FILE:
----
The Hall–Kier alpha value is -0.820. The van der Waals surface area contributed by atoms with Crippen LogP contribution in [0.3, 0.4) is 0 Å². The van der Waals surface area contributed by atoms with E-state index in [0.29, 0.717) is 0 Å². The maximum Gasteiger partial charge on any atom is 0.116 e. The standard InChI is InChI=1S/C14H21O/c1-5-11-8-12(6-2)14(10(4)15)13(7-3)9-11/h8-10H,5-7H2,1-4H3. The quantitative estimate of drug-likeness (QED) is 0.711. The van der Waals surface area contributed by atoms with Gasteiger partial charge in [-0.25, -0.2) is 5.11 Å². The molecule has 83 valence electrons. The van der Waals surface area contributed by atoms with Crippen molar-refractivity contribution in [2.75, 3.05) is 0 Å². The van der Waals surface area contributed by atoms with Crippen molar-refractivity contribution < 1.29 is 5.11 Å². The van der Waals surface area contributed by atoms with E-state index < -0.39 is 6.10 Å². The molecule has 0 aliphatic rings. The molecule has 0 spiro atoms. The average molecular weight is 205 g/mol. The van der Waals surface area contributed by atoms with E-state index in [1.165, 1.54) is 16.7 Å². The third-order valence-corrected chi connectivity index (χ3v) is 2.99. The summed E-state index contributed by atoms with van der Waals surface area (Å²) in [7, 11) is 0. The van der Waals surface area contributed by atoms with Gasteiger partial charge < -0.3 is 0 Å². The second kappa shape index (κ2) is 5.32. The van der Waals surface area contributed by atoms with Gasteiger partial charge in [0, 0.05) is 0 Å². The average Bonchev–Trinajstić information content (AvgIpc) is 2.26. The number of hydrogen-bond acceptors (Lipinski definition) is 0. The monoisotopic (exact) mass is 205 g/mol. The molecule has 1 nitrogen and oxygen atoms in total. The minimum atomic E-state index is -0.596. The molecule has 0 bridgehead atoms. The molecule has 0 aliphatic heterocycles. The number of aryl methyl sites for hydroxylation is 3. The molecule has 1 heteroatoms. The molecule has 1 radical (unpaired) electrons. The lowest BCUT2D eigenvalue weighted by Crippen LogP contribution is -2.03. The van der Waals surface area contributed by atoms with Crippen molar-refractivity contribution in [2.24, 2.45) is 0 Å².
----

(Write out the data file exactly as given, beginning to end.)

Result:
The Hall–Kier alpha value is -0.820. The van der Waals surface area contributed by atoms with Crippen LogP contribution in [0.3, 0.4) is 0 Å². The van der Waals surface area contributed by atoms with E-state index in [0.29, 0.717) is 0 Å². The maximum Gasteiger partial charge on any atom is 0.116 e. The standard InChI is InChI=1S/C14H21O/c1-5-11-8-12(6-2)14(10(4)15)13(7-3)9-11/h8-10H,5-7H2,1-4H3. The quantitative estimate of drug-likeness (QED) is 0.711. The van der Waals surface area contributed by atoms with Gasteiger partial charge in [-0.25, -0.2) is 5.11 Å². The molecule has 83 valence electrons. The van der Waals surface area contributed by atoms with Crippen molar-refractivity contribution in [2.75, 3.05) is 0 Å². The van der Waals surface area contributed by atoms with Crippen molar-refractivity contribution < 1.29 is 5.11 Å². The van der Waals surface area contributed by atoms with E-state index < -0.39 is 6.10 Å². The molecule has 0 aliphatic rings. The molecule has 0 spiro atoms. The average molecular weight is 205 g/mol. The van der Waals surface area contributed by atoms with E-state index in [1.165, 1.54) is 16.7 Å². The third-order valence-corrected chi connectivity index (χ3v) is 2.99. The summed E-state index contributed by atoms with van der Waals surface area (Å²) in [7, 11) is 0. The van der Waals surface area contributed by atoms with Gasteiger partial charge < -0.3 is 0 Å². The second kappa shape index (κ2) is 5.32. The van der Waals surface area contributed by atoms with Gasteiger partial charge in [0, 0.05) is 0 Å². The average Bonchev–Trinajstić information content (AvgIpc) is 2.26. The number of hydrogen-bond acceptors (Lipinski definition) is 0. The monoisotopic (exact) mass is 205 g/mol. The molecule has 1 nitrogen and oxygen atoms in total. The minimum atomic E-state index is -0.596. The molecule has 0 bridgehead atoms. The molecule has 0 aliphatic heterocycles. The number of aryl methyl sites for hydroxylation is 3. The molecule has 1 heteroatoms. The molecule has 1 radical (unpaired) electrons. The lowest BCUT2D eigenvalue weighted by Crippen LogP contribution is -2.03. The van der Waals surface area contributed by atoms with Crippen molar-refractivity contribution in [2.24, 2.45) is 0 Å².